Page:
Recently, it has been proposed that cellular senescence, contrarily to what was long thought, can be reverted. In 2018, Kornicka and colleagues demonstrated that a combination of 5‐Azacytydine and Resveratrol reversed the senescent phenotype of adipose stem cells through modulation of mitochondrial dynamics and autophagy (Kornicka et al., 2019). Upon this combinatorial treatment, adipose stem cells exhibited increased proliferation rate, decreased SA-β-gal activity, and lower reactive oxygen species (ROS) accumulation. Similar results were found in replicative senescent retinal pigment epithelial (RPE) cells co-cultured with embryonic stem cells (Wang et al., 2020). In this case, senescent RPE cells displayed increased proliferative capacity re-entering the S and G2/M cycle phases, along with the downregulation of several senescence biomarkers, such as SA-β-gal, p53, p21CIP1, p16INK4a. Though the mechanisms by which the senescent state can be reverted are still unclear, it has been shown that 3-phosphoinositide-dependent protein kinase 1 (PDK1) inhibition suppresses NF-κB and mTOR signalling and abolishes senescence hallmarks in senescent human dermal fibroblasts, restoring their quiescent state (An et al., 2020). The development of ‘senoreverters’ is thus rising as a promising alternative strategy to target SCs.

Hanging questions and considerations

While much progress has been achieved in understanding the biological roles of senescence, its apparently chaotic nature may yet reveal deeper complexities. How can we reconcile such a heterogeneous and puzzling phenomenon? Are there common fingerprints across different settings? In time, single-cell transcriptional analysis combined with machine learning tools will yield invaluable information on context-specific senescent signatures and patterns.

Cellular senescence seems, fundamentally, a response to stress. It is becoming increasingly evident that SCs can be found in virtually any tissue. And, even though considerable knowledge was acquired on the possible different triggers of the senescence programme, it is still unclear how SCs are induced in vivo. Once this programme starts, how extensively does it modify the cellular phenotype in time? In other words, is a senescent fibroblast still a fibroblast? The same question will apply to every cell type. Importantly, the senescence programme entails deep epigenetic alterations which permit a tight regulation of transcriptional activities that is essential to its timely execution. This network was found to be orchestrated by activator protein 1 (AP-1), who ‘imprints’ the senescence enhancer landscape that drives the transcriptional programme of SCs and determines their fate (Martínez-Zamudio et al., 2020). Upon a stress, what factors determine whether a cell undergoes senescence and not apoptosis? It has been suggested that the balance between senescence and apoptosis upon genotoxic stress is regulated by high mobility group box‐1 (HMGB1) proteins (Lee et al., 2019). In addition, a crosstalk between the telomere shortening/p53 and AKT/FoxO signalling pathways has been proposed to regulate an apoptosis-to-senescence switch during aging (El Maï et al., 2020).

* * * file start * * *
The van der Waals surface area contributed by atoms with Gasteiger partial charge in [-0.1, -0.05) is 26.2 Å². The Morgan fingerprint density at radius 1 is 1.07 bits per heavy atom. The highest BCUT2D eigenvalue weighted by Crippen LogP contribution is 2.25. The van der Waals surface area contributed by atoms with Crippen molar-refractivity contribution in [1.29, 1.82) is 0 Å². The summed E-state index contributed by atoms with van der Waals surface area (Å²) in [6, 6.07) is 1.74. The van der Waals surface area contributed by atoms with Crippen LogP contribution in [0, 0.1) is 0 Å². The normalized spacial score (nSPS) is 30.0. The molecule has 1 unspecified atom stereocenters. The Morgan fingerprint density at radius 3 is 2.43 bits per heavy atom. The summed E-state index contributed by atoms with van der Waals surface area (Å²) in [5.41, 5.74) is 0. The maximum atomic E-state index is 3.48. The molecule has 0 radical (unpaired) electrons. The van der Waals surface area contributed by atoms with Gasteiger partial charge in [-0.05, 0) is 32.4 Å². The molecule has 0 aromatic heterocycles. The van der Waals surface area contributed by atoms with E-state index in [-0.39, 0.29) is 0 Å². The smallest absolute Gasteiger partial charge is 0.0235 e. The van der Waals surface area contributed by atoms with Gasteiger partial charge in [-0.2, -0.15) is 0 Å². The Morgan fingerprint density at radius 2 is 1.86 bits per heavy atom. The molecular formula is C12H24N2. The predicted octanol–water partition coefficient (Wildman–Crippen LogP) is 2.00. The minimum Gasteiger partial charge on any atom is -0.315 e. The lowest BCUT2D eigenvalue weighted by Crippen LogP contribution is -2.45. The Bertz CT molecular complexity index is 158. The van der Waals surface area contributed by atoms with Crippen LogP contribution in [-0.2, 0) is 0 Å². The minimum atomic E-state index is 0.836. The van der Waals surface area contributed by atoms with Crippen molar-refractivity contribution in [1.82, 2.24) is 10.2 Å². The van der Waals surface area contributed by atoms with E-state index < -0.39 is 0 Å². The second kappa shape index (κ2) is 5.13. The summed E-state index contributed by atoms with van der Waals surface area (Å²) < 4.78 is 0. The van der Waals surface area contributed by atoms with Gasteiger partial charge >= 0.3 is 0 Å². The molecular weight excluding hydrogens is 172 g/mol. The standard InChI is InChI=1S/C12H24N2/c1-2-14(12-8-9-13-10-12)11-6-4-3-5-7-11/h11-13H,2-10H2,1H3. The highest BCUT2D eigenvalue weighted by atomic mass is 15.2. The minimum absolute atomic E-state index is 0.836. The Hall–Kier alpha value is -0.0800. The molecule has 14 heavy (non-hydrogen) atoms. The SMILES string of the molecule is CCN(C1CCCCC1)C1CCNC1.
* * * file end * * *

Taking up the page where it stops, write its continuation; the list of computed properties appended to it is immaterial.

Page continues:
It came as a surprise that senescence has a role to play in organismal life since very early on and may have originally arisen as a developmental mechanism. In fact, organs of regenerating animals, such as the zebrafish, often display senescence features during their developmental stages (Da Silva-Álvarez et al., 2020), suggesting a link between regeneration and the recapitulation of developmental senescence. However, in non-regenerating scenarios, SCs exhibit disparate behaviours that lack a tight regulation like the one seen during embryogenesis.

The recent findings on the role of SCs in tissue injury and regenerative responses are quite exciting. Though their functions remain mostly undeciphered, SCs have been shown to facilitate fibrotic resolution and also suggested to modulate cell plasticity during injury responses. These beneficial roles are primarily attributed to the SASP and are considered therapeutically relevant for pro-regenerative interventions. However, it is particularly pertinent to consider that many SASP factors are also known tissue damage signals secreted by non-SCs. Without a transcriptional analysis at the single-cell level, it will be hard to distinguish between them.

After all, are SCs good Samaritans or camouflaged villains? In this perspective, the reconciling factor seems to be ‘time’. The notion that the functions of SCs are orchestrated by temporally regulated mechanisms is probably the most coherent senescence concept so far. While the beneficial roles of senescence all share a transient profile, the deleterious functions of SCs are associated to their lingering persistence, namely the chronic exposure to their SASP (Figure 2; Rhinn et al., 2019).